A Space for Science - The Development of the Scientific Community in Brazil
The Pennsylvania State University Press, 1991
THE ROOTS OF SCIENTIFIC TRADITIONS
From Agronomy to Genetics
Out of Manguinhos: The New Institutes of Biological Research
Chemistry: Limits and Possibilities of the German Model
Gleb Wataghin and Cosmic Ray Physics
The War Effort
Most of the contemporary science in Brazil has its roots in the scientific traditions
and institutions established and strengthened in the transition years of the 1930s.
Some of them, like those in the biological sciences, grew out of applied research
institutes of the previous years; others, like those in modern physics, started
with the Universidade de São Paulo. As a rule, only those fields that could he
organized academically survived the 1930s to come alive in the 1950s, 1960s, and
later years. Those that did not - like the earth sciences or technological research
- had to wait for new beginnings several decades later. In this chapter I reconstruct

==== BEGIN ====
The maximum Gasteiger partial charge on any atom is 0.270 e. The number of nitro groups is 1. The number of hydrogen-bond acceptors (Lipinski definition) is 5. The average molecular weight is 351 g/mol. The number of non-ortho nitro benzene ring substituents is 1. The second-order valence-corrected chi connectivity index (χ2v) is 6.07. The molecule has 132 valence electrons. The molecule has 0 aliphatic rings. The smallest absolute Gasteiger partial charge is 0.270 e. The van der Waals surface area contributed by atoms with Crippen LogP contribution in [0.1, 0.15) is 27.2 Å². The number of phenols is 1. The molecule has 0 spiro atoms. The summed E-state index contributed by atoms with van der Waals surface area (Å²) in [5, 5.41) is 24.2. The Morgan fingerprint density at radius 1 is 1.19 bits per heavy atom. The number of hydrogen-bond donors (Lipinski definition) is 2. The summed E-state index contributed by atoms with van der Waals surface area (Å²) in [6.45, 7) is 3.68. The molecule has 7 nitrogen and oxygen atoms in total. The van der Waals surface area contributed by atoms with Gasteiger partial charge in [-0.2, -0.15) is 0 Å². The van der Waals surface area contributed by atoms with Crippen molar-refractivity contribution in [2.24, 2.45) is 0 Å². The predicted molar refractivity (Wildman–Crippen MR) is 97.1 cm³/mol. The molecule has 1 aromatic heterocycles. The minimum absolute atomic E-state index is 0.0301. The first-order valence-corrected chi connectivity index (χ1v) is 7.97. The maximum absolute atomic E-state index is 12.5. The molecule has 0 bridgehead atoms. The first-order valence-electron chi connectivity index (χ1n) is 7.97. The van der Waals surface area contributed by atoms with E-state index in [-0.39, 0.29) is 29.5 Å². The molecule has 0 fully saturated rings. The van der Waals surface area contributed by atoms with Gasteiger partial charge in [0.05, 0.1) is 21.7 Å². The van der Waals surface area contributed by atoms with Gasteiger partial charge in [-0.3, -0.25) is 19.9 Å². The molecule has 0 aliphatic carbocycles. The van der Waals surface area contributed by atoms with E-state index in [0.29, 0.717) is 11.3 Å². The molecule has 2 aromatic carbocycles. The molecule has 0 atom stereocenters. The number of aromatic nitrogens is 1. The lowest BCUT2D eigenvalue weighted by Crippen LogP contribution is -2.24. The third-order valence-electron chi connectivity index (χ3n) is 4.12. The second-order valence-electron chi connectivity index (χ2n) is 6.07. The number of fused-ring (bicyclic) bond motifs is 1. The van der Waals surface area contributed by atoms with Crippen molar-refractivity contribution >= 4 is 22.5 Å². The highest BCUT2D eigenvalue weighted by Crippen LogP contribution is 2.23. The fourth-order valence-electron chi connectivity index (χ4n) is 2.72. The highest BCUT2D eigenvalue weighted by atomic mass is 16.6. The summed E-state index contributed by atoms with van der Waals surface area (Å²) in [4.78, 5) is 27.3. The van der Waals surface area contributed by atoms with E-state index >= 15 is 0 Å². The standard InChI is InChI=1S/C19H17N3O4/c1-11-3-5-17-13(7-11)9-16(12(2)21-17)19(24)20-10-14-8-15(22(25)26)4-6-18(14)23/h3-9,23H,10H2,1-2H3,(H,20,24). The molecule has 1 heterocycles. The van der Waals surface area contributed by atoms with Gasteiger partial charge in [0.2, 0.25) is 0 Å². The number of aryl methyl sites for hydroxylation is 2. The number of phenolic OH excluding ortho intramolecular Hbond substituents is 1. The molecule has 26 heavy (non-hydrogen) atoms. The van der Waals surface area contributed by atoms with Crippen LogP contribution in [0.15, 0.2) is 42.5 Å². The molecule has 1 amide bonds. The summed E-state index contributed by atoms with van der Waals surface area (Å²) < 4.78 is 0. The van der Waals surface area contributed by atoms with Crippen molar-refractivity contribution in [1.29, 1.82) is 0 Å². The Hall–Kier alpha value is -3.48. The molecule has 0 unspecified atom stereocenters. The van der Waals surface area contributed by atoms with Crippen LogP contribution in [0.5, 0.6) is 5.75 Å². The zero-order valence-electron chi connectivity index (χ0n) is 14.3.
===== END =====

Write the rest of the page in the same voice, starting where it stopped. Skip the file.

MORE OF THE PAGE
in some detail the path followed by some of these traditions and show how they
helped to consolidate the foundations on which Brazilian science was supposed
From Agronomy to Genetics
Agricultural research began in Brazil (if we disregard the old botanical gardens)
with the creation of the Estação Agronômica de Campinas, which was to study tropical
plants under the direction of the Austrian chemist F W. Dafert.(1)
Campinas was in those years at the heart of coffee country, but neither the inhabitants
of that region nor Brazil's minister of agriculture, who created the Estação Agronômica,
were very appreciative of Dafert's studies on coffee fertilization, and in 1890
he was dismissed, being reinstated some time later thanks to the intervention
of another foreign scientist, Orville Derby, head of São Paulo's Comissão Geográfica
e Geológica.(2) The station's name changed to Instituto Agronômico
de Campinas, and it came under state jurisdiction in 1892; in 1907 Dafert was
finally removed after a failed attempt to transform the Instituto Agronômico into
a purely practical institution concerned with solving short-term agricultural
problems and operating as a lucrative business.(3)
The Instituto Agronômico thus entered the 1920s removed from the first goals laid
out by Dafert, as illustrated by its reduced staff: one head agronomist, two gardeners,
and some laborers. In 1927 Teodureto de Camargo undertook a reform that was basic
in attempting to return to its original philosophy: the study of agricultural
problems was to he carried out first in laboratories and experimental fields and
later at the institute's various substations located around the state; only at